Security breaches are serious on any website, but particularly so on financial services websites.

Not only can they interrupt your digital marketing efforts (e.g. shutting down your Google AdWords campaigns), they can seriously undermine your clients’ trust in your brand as they try to access online portals and resources linked to/hosted on your website.

We’ve seen it happen to financial advisers and planners, as well as investment managers and other financial firms. Quite often, these incidents occur due to a failure to put adequate preventative measures in place well ahead of time.

In this article, we are therefore going to look at some of the ways you can protect your financial website and marketing from hackers and other malicious online threats.

Let’s start by outlining some of the main digital threats facing financial planners and other firms:

Common hacks used against IFA & financial websites

#1 DoS & DDoS 

DoS refers to denial of service. It is a type of attack used by hackers to overwhelm the resources of a financial services website so that it can no longer function. DDoS works in a similar way (distributed denial of service), but the hacker uses multiple machines which host the malicious software.

Sometimes these attacks are intended simply to disrupt the user experience by shutting the website down. Other times, the aim is to overwhelm the website so that it is vulnerable to a more vicious attack.

#2 MitM attack

The way web browsing works, on a very simple level, goes a bit like this: You (the client) request information from a website by typing the name into your search browser.

This information is “served up” from a server (or computer) which hosts the website’s information, and communicated back to you via your browser.

A MitM attack (man in the middle attack) therefore involves a hacker “stepping in between” this communication process and serves incorrect or malicious info to the client and server, who believe they are still communicating with each other.

#3 Phishing & Spear Phishing

You almost certainly will have witnessed this at some point in your life. Phishing involves a hacker sending an email to you, pretending to be a legitimate company (e.g. your bank), in order to steal personal information from you such as credit card details.

There have been some real horror stories of financial advisers whose email accounts have been hacked, and clients have been tricked into sending hundreds of thousands of pounds to the hacker.

#4 Drive-by

Quite simply, a drive-by occurs when a hacker spots a weakness in the code of a financial services website and places a malicious script there. If someone then visits the website, this might place malware onto the visitor’s computer or re-direct them to another website controlled by the hacker(s).

How to prevent hacks/attacks on websites & marketing for financial services

If Google detects that there is malware on your financial website, then it will switch off your Google AdWords campaigns and potentially you could also lose valuable search engine rankings. As mentioned above, your website visitors (e.g. clients) are also put at risk.

So, it is vital that you resolve the issue as quickly as possible if it occurs, and that you take every reasonable measure to prevent such attacks in the future.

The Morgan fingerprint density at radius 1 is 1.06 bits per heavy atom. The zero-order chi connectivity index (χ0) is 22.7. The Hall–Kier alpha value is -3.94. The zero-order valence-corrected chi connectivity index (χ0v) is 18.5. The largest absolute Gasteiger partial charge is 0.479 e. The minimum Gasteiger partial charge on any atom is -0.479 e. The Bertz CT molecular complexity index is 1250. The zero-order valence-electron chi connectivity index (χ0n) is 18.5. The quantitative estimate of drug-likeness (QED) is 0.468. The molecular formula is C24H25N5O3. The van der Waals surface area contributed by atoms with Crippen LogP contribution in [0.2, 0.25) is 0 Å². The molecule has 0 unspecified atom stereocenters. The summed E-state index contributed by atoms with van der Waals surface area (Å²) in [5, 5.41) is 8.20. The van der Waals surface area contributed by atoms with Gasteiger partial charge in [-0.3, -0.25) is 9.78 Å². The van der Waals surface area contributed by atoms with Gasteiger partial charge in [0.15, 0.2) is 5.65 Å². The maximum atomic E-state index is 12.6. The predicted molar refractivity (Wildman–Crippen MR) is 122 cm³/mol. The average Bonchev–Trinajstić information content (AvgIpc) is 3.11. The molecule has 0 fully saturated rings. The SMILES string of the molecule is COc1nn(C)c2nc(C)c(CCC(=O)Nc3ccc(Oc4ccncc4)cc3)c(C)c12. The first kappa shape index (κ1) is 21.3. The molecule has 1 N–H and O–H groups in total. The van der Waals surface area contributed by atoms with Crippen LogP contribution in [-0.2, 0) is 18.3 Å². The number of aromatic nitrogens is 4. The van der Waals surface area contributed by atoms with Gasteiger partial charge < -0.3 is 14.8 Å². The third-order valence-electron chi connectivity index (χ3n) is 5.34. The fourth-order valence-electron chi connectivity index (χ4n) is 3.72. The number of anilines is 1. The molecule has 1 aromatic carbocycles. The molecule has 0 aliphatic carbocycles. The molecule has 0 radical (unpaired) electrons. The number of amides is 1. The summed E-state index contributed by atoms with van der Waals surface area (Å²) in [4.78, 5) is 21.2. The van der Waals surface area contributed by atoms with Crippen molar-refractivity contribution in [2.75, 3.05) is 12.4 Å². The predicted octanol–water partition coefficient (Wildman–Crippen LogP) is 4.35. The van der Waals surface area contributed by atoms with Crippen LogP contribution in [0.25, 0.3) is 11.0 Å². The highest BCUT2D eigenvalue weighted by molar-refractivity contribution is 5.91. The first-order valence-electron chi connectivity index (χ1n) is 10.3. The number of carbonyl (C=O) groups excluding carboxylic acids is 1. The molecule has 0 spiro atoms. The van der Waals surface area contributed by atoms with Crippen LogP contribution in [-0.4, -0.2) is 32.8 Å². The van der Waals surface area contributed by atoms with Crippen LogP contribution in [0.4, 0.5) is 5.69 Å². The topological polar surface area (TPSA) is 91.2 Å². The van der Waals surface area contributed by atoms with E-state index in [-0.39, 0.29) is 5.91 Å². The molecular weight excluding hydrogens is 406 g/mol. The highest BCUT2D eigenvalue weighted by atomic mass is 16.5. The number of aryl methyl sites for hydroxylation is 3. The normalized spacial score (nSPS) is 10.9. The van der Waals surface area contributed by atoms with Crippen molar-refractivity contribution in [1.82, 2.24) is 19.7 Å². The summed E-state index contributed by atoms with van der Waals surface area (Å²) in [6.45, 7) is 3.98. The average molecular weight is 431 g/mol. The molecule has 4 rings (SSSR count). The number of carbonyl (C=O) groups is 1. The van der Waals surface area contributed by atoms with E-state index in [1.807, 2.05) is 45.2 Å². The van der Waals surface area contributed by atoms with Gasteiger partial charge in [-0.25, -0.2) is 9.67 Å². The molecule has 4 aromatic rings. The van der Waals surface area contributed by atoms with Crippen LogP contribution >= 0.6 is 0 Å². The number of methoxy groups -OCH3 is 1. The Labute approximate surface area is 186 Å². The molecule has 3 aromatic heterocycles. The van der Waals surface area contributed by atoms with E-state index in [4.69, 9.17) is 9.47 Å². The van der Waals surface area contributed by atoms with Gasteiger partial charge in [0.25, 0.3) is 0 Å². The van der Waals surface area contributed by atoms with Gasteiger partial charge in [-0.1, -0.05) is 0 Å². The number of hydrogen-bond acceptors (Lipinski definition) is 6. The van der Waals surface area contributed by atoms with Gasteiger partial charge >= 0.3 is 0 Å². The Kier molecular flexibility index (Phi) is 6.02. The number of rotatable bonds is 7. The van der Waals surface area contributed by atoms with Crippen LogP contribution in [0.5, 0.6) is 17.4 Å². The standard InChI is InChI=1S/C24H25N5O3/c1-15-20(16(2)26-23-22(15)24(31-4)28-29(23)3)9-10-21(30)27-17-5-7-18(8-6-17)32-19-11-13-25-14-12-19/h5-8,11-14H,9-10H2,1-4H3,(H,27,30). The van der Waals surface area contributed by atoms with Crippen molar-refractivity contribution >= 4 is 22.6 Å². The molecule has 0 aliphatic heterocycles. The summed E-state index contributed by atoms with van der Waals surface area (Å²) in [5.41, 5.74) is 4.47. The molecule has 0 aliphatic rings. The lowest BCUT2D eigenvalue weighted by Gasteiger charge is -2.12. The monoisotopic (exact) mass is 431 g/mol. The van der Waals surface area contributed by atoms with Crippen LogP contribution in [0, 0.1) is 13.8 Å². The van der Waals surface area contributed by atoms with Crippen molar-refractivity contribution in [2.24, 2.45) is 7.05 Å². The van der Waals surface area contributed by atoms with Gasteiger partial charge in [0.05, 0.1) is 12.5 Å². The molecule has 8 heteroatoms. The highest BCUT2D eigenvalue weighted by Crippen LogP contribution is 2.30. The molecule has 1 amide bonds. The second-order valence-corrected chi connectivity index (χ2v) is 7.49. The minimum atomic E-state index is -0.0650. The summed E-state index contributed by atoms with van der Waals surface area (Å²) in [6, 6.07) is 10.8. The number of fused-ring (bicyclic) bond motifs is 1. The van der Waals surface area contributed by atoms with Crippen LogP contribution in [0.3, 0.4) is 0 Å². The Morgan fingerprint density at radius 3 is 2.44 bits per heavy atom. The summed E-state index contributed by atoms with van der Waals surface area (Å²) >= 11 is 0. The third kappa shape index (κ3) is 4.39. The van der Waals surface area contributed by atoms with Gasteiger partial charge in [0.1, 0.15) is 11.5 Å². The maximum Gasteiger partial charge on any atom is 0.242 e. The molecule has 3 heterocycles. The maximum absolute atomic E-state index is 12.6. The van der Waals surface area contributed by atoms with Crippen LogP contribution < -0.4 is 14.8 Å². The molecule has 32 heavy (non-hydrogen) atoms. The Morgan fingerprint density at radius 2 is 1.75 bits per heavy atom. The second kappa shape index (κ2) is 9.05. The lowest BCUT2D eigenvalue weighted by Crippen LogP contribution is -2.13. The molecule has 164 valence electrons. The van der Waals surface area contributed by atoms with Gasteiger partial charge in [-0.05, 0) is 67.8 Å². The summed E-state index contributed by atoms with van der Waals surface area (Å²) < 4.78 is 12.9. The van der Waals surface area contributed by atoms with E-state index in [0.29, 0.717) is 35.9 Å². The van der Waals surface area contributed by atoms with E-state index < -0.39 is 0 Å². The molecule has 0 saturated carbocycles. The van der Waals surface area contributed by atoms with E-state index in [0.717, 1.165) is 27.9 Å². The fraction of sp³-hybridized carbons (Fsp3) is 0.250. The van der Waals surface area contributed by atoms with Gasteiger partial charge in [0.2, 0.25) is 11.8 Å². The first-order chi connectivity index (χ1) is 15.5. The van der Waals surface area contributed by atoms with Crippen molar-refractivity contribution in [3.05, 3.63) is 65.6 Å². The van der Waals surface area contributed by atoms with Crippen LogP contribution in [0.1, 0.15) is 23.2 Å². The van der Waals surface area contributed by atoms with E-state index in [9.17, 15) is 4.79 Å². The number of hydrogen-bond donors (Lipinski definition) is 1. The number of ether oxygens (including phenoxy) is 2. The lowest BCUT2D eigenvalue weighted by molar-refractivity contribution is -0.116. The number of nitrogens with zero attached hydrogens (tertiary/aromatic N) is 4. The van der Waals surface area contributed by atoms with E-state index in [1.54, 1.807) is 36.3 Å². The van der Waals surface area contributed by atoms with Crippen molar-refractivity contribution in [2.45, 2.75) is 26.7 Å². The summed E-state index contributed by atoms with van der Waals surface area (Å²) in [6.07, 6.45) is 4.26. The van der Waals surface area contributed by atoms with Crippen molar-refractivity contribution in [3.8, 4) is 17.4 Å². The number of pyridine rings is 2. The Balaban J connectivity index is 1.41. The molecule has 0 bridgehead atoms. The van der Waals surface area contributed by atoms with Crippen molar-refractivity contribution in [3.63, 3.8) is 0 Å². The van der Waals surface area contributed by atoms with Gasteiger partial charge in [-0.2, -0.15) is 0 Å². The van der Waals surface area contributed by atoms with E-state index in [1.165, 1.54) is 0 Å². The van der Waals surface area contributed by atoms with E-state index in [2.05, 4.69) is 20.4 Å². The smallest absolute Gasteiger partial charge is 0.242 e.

Here are some ways financial services websites can shield themselves from common security threats:

#1 Use security plugins

If your financial website is built on a platform like WordPress, then there a lot of useful plugins available to you which can help prevent cyber attacks. Many of them are also free.

For instance, using a “Captcha” plugin can help prevent brute force attacks. This requires users to resolve a mathematical equation or identify the contents of an image, prior to logging into the WordPress admin area or comments section of your blog.

At CreativeAdviser, we also like to use Cloudflare to protect our clients’ websites from DDoS attacks.

#2 Place your website on HTTPS

If you are a customer visiting an online shop, you probably know to look out for the green https symbol at the beginning of the website’s URL in the browser bar.

In 2018, Google Chrome has taken the extra step of warning people that a website is “insecure” if it does not have an https prefix. Financials services websites, therefore, need to urgently get onto https if they have not already done so, to avoid haemorrhaging client/prospect confidence in their online brand.

#3 Keep everything up to date

If your financial website is sitting on an old version of WordPress or using outdated software/coding, then you really need to consider investing in either updating your existing site or investing in a new design. Online threats are constantly evolving, and keeping your website up to date will help ensure that you are keeping up your online defences.

How to tell if you’ve been hacked

If you suspect that your financial website has been subjected to malicious activity, then it isn’t actually too hard to find out if there’s a problem.

First of all, access your Google Search Console account and check out the Manual Actions and Security Issues areas. If any of your URLs have been hacked, then Google should list them here.

Sometimes, however, your website can be hacked without Google realising it. This type of attack is called “cloaking”, and it involves serving up different information from your website to different users. For instance, you might visit your homepage and see a completely blank page. Another user might visit it, however, and see spammy code everywhere.

To be sure that you have not experienced a cloaking attack on your financial website, follow this useful troubleshooter by Google. It takes you through a useful step-by-step checking process.

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